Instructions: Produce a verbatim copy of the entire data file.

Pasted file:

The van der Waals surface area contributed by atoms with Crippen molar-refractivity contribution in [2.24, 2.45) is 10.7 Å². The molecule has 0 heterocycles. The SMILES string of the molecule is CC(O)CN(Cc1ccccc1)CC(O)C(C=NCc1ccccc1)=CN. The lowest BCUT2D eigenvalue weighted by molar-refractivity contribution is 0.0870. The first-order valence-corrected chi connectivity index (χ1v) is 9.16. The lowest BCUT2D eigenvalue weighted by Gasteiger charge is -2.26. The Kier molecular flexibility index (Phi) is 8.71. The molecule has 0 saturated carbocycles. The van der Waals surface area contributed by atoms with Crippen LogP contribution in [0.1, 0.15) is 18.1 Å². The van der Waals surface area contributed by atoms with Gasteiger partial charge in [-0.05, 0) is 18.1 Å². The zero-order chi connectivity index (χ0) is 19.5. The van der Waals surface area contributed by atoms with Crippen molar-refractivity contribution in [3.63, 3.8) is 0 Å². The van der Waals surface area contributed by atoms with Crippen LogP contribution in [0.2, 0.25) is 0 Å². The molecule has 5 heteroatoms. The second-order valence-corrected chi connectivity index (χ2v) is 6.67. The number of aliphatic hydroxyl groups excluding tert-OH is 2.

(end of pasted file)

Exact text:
The van der Waals surface area contributed by atoms with Crippen molar-refractivity contribution in [2.24, 2.45) is 10.7 Å². The molecule has 0 heterocycles. The SMILES string of the molecule is CC(O)CN(Cc1ccccc1)CC(O)C(C=NCc1ccccc1)=CN. The lowest BCUT2D eigenvalue weighted by molar-refractivity contribution is 0.0870. The first-order valence-corrected chi connectivity index (χ1v) is 9.16. The lowest BCUT2D eigenvalue weighted by Gasteiger charge is -2.26. The Kier molecular flexibility index (Phi) is 8.71. The molecule has 0 saturated carbocycles. The van der Waals surface area contributed by atoms with Crippen LogP contribution in [0.1, 0.15) is 18.1 Å². The van der Waals surface area contributed by atoms with Gasteiger partial charge in [-0.05, 0) is 18.1 Å². The zero-order chi connectivity index (χ0) is 19.5. The van der Waals surface area contributed by atoms with Crippen molar-refractivity contribution in [3.63, 3.8) is 0 Å². The van der Waals surface area contributed by atoms with Crippen LogP contribution in [0.2, 0.25) is 0 Å². The molecule has 5 heteroatoms. The second-order valence-corrected chi connectivity index (χ2v) is 6.67. The number of aliphatic hydroxyl groups excluding tert-OH is 2.